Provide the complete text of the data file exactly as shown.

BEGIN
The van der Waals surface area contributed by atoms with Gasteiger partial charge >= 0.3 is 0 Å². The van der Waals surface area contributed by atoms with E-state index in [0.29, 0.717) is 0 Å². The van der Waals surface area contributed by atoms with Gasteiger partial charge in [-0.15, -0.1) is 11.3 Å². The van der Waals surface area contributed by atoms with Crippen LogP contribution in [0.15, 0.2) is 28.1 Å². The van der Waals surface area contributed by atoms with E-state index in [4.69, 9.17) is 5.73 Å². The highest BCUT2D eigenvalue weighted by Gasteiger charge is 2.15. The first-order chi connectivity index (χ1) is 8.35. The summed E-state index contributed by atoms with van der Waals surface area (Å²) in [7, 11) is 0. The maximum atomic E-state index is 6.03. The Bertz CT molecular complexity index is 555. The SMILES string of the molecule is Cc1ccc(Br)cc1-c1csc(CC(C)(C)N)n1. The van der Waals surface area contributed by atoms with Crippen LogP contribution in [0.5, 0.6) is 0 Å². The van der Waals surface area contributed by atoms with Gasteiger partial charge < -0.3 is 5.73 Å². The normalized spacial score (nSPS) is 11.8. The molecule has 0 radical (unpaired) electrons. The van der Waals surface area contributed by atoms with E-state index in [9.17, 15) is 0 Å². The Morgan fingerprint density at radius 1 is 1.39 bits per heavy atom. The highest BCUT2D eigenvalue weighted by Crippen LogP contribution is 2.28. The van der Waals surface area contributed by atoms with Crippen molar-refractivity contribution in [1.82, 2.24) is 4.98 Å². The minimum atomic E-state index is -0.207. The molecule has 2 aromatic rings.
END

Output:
The van der Waals surface area contributed by atoms with Gasteiger partial charge >= 0.3 is 0 Å². The van der Waals surface area contributed by atoms with E-state index in [0.29, 0.717) is 0 Å². The van der Waals surface area contributed by atoms with Gasteiger partial charge in [-0.15, -0.1) is 11.3 Å². The van der Waals surface area contributed by atoms with Crippen LogP contribution in [0.15, 0.2) is 28.1 Å². The van der Waals surface area contributed by atoms with E-state index in [4.69, 9.17) is 5.73 Å². The highest BCUT2D eigenvalue weighted by Gasteiger charge is 2.15. The first-order chi connectivity index (χ1) is 8.35. The summed E-state index contributed by atoms with van der Waals surface area (Å²) in [7, 11) is 0. The maximum atomic E-state index is 6.03. The Bertz CT molecular complexity index is 555. The SMILES string of the molecule is Cc1ccc(Br)cc1-c1csc(CC(C)(C)N)n1. The van der Waals surface area contributed by atoms with Crippen LogP contribution in [0.5, 0.6) is 0 Å². The van der Waals surface area contributed by atoms with Gasteiger partial charge < -0.3 is 5.73 Å². The normalized spacial score (nSPS) is 11.8. The molecule has 0 radical (unpaired) electrons. The van der Waals surface area contributed by atoms with E-state index in [9.17, 15) is 0 Å². The Morgan fingerprint density at radius 1 is 1.39 bits per heavy atom. The highest BCUT2D eigenvalue weighted by Crippen LogP contribution is 2.28. The van der Waals surface area contributed by atoms with Crippen molar-refractivity contribution in [1.82, 2.24) is 4.98 Å². The minimum atomic E-state index is -0.207. The molecule has 2 aromatic rings.